We had the good fortune of connecting with Amber Goldhammer and we’ve shared our conversation below.
Hi Amber, can you tell us more about your background and the role it’s played in shaping who you are today?
I grew up in Portland, Oregon and began my artistic journey in performance arts as a gymnast at age 6. I would have gym practice everyday M-F four hours after school and competitions on Saturdays all the way to high school. It was grueling and amazing at the same time, much like painting. The structure and discipline were instilled in me at such a young age that I carried it into everything I do. However, when I paint and create, I am free from perfection and judgement, yet keep the persistent drive and discipline going strong. After several traumatic injuries, my body could no longer handle the intensity of gymnastics so my creativity shifted into visual arts. I would spend time with my grandmother who always had a paint brush, camera or needle and thread in hand, ready to make magic happen. We would spend hours every time we were together having fun, creating.
Let’s talk shop? Tell us more about your career, what can you share with our community?
I LOVE art! When I began painting at a young age, it felt freeing to doodle and color and splatter paint. It’s how I have always painted and nothing has really changed. My art mentor would always say, “paint like a child” because the moment judgement creeps in, the fun stops. That’s exactly how I approach every artwork. Developing balance and composition while not having a plan is definitely a challenge of being an abstract artist. But with passion and dedication, that magically happens over time. I have always been an abstract artist. However, my love for street art and graffiti art was so strong, I decided to combine the two into a unique form of expression. I’m best known for writing “I Love You” because it is the most vulnerable and sincere statement a person can make to themselves and others. When people see it, they smile and often think of someone they love, or it becomes a self reflection. It’s a beautiful message to visually see everyday.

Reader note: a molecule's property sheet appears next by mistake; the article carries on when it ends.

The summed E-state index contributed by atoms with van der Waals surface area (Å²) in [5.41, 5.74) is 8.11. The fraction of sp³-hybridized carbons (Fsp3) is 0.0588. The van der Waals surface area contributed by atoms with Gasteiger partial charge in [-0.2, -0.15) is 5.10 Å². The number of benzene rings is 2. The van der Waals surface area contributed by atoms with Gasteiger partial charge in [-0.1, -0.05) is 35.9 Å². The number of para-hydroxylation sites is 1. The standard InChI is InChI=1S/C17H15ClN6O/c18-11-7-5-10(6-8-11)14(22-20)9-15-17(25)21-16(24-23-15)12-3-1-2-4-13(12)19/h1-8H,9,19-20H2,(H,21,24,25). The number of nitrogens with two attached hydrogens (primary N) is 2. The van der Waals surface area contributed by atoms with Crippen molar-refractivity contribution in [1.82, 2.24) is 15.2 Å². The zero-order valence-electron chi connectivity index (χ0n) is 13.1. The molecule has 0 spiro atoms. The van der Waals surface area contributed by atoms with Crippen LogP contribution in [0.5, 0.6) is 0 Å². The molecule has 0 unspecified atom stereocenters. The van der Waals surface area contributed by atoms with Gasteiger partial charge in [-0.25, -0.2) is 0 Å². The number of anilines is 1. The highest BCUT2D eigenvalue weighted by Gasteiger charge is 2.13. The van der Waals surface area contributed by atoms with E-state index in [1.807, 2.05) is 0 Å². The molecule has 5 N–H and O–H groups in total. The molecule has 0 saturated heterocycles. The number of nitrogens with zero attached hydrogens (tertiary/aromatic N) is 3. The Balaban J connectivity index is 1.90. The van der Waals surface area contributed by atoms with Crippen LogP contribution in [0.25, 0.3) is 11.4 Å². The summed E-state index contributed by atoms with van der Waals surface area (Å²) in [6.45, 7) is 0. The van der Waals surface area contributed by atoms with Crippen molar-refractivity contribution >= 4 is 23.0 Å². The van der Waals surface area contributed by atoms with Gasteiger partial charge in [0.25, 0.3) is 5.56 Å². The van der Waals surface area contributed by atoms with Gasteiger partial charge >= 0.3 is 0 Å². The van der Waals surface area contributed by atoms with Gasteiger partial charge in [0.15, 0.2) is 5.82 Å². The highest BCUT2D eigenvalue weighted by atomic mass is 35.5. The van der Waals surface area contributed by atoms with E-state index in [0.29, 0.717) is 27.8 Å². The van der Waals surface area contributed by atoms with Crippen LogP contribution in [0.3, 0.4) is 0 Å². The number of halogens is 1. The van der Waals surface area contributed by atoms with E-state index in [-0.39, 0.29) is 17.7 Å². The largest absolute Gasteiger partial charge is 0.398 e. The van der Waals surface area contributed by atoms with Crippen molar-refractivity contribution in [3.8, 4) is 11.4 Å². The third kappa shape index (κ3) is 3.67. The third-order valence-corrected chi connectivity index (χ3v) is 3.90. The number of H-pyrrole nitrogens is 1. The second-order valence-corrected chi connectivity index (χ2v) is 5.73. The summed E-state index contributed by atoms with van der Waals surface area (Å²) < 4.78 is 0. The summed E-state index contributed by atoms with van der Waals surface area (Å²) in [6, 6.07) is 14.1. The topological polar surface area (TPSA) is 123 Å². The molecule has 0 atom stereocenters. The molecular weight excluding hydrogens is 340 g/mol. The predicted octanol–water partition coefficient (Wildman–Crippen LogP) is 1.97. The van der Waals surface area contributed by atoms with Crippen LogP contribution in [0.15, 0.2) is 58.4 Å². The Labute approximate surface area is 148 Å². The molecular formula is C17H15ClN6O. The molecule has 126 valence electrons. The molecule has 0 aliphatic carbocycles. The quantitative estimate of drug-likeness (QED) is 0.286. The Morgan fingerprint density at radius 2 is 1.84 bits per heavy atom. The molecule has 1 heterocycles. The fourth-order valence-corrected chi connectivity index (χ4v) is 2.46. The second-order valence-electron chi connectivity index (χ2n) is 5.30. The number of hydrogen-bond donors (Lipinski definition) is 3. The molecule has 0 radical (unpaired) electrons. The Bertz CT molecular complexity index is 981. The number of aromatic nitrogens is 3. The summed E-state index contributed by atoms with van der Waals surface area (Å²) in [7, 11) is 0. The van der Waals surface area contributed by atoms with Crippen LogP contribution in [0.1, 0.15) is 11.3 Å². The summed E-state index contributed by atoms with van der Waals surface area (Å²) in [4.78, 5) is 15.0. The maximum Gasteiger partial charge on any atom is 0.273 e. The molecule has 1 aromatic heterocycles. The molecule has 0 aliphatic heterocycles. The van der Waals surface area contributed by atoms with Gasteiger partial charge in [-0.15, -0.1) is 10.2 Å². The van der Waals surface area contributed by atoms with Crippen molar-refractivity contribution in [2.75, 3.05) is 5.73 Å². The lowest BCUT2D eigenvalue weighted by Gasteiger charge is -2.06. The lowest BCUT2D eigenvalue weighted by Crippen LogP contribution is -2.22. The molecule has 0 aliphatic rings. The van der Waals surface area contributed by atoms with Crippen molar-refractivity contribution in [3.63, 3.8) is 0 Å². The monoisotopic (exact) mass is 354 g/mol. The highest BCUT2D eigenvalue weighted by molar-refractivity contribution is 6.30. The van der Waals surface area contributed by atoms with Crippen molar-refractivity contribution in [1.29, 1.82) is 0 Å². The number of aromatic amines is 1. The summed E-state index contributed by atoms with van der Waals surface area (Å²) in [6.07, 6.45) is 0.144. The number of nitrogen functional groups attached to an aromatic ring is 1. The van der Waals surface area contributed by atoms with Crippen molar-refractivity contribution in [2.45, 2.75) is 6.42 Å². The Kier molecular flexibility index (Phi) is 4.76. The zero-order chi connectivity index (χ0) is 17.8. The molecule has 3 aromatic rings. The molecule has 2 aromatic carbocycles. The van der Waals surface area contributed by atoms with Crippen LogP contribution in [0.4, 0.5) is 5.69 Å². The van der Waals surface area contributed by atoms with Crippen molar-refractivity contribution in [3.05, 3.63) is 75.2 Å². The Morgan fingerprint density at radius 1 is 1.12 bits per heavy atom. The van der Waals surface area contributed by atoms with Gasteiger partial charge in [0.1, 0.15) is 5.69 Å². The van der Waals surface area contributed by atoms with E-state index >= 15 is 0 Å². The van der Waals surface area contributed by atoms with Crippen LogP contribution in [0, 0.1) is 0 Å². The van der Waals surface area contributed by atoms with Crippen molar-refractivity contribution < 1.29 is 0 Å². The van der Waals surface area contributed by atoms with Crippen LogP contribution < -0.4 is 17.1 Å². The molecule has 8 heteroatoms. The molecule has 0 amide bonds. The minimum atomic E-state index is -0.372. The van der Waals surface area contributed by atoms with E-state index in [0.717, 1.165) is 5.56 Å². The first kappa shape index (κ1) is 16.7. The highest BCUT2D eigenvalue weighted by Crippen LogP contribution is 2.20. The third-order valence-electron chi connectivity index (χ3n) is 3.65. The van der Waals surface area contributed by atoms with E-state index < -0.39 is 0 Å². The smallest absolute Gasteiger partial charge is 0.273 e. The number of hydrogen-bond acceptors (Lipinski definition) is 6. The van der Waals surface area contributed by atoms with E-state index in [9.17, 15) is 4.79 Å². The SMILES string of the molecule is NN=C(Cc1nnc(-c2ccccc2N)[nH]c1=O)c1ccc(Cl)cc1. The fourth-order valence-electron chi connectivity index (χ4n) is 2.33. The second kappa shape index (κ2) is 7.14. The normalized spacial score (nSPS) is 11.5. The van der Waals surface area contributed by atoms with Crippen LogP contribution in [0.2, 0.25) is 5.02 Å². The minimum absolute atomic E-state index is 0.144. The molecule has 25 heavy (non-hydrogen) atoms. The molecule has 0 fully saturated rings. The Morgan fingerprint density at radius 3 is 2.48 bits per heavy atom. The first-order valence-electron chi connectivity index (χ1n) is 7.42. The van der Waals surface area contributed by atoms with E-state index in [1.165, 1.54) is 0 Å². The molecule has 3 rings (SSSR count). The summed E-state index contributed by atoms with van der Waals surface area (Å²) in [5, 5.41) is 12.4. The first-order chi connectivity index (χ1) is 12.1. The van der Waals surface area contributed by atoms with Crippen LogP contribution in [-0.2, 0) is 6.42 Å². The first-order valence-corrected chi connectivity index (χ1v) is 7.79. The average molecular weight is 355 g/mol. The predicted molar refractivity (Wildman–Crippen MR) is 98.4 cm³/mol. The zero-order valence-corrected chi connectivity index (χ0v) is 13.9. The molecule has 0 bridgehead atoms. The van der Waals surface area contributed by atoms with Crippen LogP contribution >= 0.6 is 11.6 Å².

If you had a friend visiting you, what are some of the local spots you’d want to take them around to?
We would start in my favorite city of Santa Monica and jump on some bikes for a cruise down to the beach. Have lunch at Casa Del Mar and check out some galleries on Main St. For dinner we would sit outside and watch the sunset at Art’s Table. A drive up to Point Dume in Malibu is an absolute must for a day as well as checking out the beach at El Matador followed by dinner at the Proper Hotel on Wilshire to get design inspiration thanks to Kelly Wearstler.. An afternoon to the Grove and Farmer’s Market is always fun, followed by seeing my art at Artspace Warehouse on Beverly Blvd, Tapas at Petty Cash next door and a glass of wine at the Montage is a fabulous day. We would need two days to hit the Arts District in Downtown. So many great galleries like Ren, Mash and Gloria Delson, Hauser Wirth and Cory Helford and Berta Art Gallery. We would end with a spa day at the Four Seasons in Beverly Hills to relax and take in all the fun we just had.
Who else deserves some credit and recognition?
I would like to dedicate my shoutout to my life mentor, Rassouli. His guidance and wisdom over the past 15 years has given me courage and strength to become a better person and to look at the world through compassionate eyes.
Steve Wrubel, Rush Varela, Wenzel Haus